Monday, March 29, 2010

Our obsession about miracles!

Just finished reading Dan Brown’s latest novel, The Lost Symbol. As expected Mr. Brown has produced an un-put-down-able thriller. The story has similar premise that of Angels & Demons and The Da Vinci Code. It depicts Robert Langdon’s yet another mystery filled adventure where he must solve riddles about mystical symbols to save the world from catastrophe. Classic International Thriller. Here also Dan Brown juxtaposes modern science and ancient faith to unveil some startling revelations. I have always loved Dan Brown’s novels for this element, his ability to draw parallels between religion and modern science to promote a more peaceful coexistence. Despite of having many flaws in terms of story telling which reviewers from prominent publications have pointed out here, here and here, for me the book succeeds because you don’t read a Dan Brown novel just for the thrill but you expect learn about quite a few interesting facts (or controversies) about history. Quite a few will claim that all of what he shows may not be true or shown in fair light with proper criticism, but everybody has opinions which vary from what actual fact is, some more than others. Anyways I am not here to review the book. I have since learned that my reviews are not really reviews but essentially my ramblings about the work. What I try to do is to share the thoughts and feelings that arise from experiencing the work art in question. Though in the defense of the book I would want to say that many reviewers miss the point of popular entertainment, no matter a novel, a song or a movie, is to entertain. The Last Symbol not only entertains but it succeeds in giving an important message of harmony between mass religion and modern science.

What I wish to discuss today is mankind’s obsession about miracles. A person must be able to perform some miracles then only he can be regarded as saint. The miracle dwarfs his hundreds of deeds of love and compassion. The bigger the miracles, more is the number of followers. This leads to hero worship and in the bigger manifestation to the phenomenon image worship. Here rather that turning to inner strength and self belief to overcome difficult situations, we pray to some God or Deity to solve our problems for us. Here religion looses its true meaning as a concept to empower an individual. It rather establishes the insignificance of an individual, a mortal toy in the hands of a much larger power. This is why I believe religion as more of a social device to keep masses in check rather than truly empowering them. But one can also argue that intellectual growth and empowerment has always been a personal journey for every individual where he/she must work diligently towards the goal.

I also have a strong opinion against rituals of any kind. Many argue that there is systematic science behind these rituals proposed by various religions. But how much effort is taken by these religious establishments to make sure that the followers understand true nature of these rituals and why must they be performed and how they help the individual in his personal/social empowerment. What is generally practiced is performing the ritual step by step as per given in some religious text and in case of older religions like Hinduism, many versions of these texts exist which can easily confuse the follower. In extreme form this word by word following of text leads to religious fanaticism.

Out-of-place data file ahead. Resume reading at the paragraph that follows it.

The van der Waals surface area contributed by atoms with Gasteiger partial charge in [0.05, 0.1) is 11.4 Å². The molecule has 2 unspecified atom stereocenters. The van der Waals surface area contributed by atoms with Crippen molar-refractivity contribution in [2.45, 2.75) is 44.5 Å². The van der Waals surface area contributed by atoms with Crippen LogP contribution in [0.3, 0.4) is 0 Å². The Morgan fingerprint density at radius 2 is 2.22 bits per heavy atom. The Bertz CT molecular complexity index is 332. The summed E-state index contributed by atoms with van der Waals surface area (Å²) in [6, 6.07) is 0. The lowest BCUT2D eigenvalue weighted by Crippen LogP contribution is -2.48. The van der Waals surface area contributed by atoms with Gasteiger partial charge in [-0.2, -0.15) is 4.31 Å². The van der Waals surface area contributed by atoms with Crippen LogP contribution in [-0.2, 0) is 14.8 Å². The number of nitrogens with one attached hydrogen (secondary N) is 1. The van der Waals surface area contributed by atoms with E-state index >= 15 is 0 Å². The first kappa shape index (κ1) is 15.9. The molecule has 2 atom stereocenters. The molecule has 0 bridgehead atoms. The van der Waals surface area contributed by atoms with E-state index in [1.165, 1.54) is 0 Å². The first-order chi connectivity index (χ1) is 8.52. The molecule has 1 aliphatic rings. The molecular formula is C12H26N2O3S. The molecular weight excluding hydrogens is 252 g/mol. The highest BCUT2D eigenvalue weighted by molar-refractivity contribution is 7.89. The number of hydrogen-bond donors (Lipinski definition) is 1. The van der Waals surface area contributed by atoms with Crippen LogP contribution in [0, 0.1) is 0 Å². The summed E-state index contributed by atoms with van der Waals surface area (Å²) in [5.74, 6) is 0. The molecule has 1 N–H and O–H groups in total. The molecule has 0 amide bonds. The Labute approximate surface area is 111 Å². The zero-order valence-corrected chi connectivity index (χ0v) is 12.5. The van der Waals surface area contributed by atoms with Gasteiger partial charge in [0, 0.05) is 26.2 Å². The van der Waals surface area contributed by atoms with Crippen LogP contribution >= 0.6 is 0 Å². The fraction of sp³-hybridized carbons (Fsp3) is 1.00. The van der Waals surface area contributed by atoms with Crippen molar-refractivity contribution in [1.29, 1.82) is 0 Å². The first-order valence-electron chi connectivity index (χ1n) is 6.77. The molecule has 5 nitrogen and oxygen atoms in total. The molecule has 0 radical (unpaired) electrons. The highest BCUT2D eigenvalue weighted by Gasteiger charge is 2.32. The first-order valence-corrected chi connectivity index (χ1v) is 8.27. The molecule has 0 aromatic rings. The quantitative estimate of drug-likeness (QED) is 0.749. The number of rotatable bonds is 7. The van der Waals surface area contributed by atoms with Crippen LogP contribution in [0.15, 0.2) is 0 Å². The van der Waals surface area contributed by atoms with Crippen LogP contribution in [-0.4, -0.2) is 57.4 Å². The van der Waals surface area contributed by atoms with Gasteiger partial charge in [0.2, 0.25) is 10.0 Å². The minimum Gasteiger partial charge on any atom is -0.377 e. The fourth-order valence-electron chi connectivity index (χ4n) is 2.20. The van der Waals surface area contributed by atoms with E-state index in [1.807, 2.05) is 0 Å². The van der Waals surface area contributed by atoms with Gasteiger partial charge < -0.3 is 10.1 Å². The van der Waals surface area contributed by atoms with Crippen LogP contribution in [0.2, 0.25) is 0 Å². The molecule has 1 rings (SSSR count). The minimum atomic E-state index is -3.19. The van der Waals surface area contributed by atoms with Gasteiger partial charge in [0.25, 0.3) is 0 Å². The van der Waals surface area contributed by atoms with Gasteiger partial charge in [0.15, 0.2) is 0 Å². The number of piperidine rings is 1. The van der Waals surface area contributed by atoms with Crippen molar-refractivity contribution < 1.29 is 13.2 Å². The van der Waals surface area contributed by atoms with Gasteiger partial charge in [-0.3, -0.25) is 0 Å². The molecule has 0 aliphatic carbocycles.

Coming to the main objective of this post, why we are so obsessed with miracles is because it lets us common people believe that we are common, thus incapable of performing extraordinary feats. We, by definition of being common, can’t be performing what heroes, saints and the Gods can do.

It’s OK to be selfish, I am not a saint. It’s OK to produce mediocre work, I am a Hero. It’s OK not to try and fight against wrong, I am not an Avtaar (God). I am not saying I am an exception to this thought. I have found myself thinking along the same lines, just to rationalize the momentarily pleasure I want to have at that moment. [ I am talking about dieting! ;-) ]

Awed by these superhuman expectations we don’t even consider a possibility that we common people can produce miracles. Rather than looking for miraculous superhuman abilities even if we truly try to share whatever we have with love and compassion, the collective effort produced will be no less than a miracle!


  1. Speaking of religion - ever thought our religion (read mythology) might have just been a comic strip that tried to inspire people to do good and rise against evil. consider further that our religious leaders were just big time comic fanatics and later thousands of years hence some people came across theses writings and reviews of these comics depicting these super heroes and thought 'this is god'... the point of my rambling is why oh why do people find my liking comics to be stupid when a great lot of them believe in/ pray to / find comfort in the mere thought of an omnipotent possibly fictitious super human named 'god'?

  2. @Tushar:

    OK so are we back to the theory, 'Everything is a comic!'


  3. @ pritam:

    Well if it is not it should very well be. Think bout it life would be so much more interesting... i would most certainly turn into the HULK :) i feel like that when i lose my temper :).. n i can picture u as jon jonzz the alien from mars who is a part of the Justice League.

  4. oh you surfaced!!...that is nice...

  5. just read the book. Really bad one. the whole book is alright, but the climax is just terrible; Robert Langdon really didn't have much of a role in this book and according to me should have drowned- as depicted. I usually love such books but this was truly disappointing and if it gained any success it was only cause it was written by Dan Brown. Sorry Pritam, the comics are better.